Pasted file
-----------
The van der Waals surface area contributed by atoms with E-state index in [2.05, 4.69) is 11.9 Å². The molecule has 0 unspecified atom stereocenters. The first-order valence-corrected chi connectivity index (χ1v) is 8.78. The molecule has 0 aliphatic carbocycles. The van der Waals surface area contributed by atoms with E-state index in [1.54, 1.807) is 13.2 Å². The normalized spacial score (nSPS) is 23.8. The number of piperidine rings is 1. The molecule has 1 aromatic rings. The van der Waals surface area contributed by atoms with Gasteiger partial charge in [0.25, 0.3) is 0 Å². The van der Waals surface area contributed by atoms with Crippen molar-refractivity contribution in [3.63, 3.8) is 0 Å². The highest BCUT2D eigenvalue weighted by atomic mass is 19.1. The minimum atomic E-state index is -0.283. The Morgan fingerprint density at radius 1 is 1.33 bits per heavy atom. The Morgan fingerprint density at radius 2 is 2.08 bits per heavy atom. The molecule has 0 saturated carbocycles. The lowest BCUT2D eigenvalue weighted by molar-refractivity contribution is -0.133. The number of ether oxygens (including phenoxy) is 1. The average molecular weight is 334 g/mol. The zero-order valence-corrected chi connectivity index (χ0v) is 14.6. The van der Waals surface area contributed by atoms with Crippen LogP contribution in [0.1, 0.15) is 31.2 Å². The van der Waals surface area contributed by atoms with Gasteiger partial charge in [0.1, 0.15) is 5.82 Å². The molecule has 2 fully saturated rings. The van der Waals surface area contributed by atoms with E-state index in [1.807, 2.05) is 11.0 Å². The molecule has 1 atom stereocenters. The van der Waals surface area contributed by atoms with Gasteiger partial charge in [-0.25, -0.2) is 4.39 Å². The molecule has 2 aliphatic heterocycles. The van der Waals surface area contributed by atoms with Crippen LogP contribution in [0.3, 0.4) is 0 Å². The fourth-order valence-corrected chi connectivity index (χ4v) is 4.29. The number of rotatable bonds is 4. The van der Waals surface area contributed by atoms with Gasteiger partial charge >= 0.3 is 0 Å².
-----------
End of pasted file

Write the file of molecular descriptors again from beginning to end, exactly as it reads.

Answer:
The van der Waals surface area contributed by atoms with E-state index in [2.05, 4.69) is 11.9 Å². The molecule has 0 unspecified atom stereocenters. The first-order valence-corrected chi connectivity index (χ1v) is 8.78. The molecule has 0 aliphatic carbocycles. The van der Waals surface area contributed by atoms with E-state index in [1.54, 1.807) is 13.2 Å². The normalized spacial score (nSPS) is 23.8. The number of piperidine rings is 1. The molecule has 1 aromatic rings. The van der Waals surface area contributed by atoms with Gasteiger partial charge in [0.25, 0.3) is 0 Å². The van der Waals surface area contributed by atoms with Crippen molar-refractivity contribution in [3.63, 3.8) is 0 Å². The highest BCUT2D eigenvalue weighted by atomic mass is 19.1. The minimum atomic E-state index is -0.283. The Morgan fingerprint density at radius 1 is 1.33 bits per heavy atom. The Morgan fingerprint density at radius 2 is 2.08 bits per heavy atom. The molecule has 0 saturated carbocycles. The lowest BCUT2D eigenvalue weighted by molar-refractivity contribution is -0.133. The number of ether oxygens (including phenoxy) is 1. The average molecular weight is 334 g/mol. The zero-order valence-corrected chi connectivity index (χ0v) is 14.6. The van der Waals surface area contributed by atoms with Crippen LogP contribution in [0.1, 0.15) is 31.2 Å². The van der Waals surface area contributed by atoms with Gasteiger partial charge in [0.1, 0.15) is 5.82 Å². The molecule has 2 fully saturated rings. The van der Waals surface area contributed by atoms with E-state index in [1.807, 2.05) is 11.0 Å². The molecule has 1 atom stereocenters. The van der Waals surface area contributed by atoms with Gasteiger partial charge in [-0.25, -0.2) is 4.39 Å². The molecule has 2 aliphatic heterocycles. The van der Waals surface area contributed by atoms with Crippen LogP contribution in [0.3, 0.4) is 0 Å². The fourth-order valence-corrected chi connectivity index (χ4v) is 4.29. The number of rotatable bonds is 4. The van der Waals surface area contributed by atoms with Gasteiger partial charge >= 0.3 is 0 Å².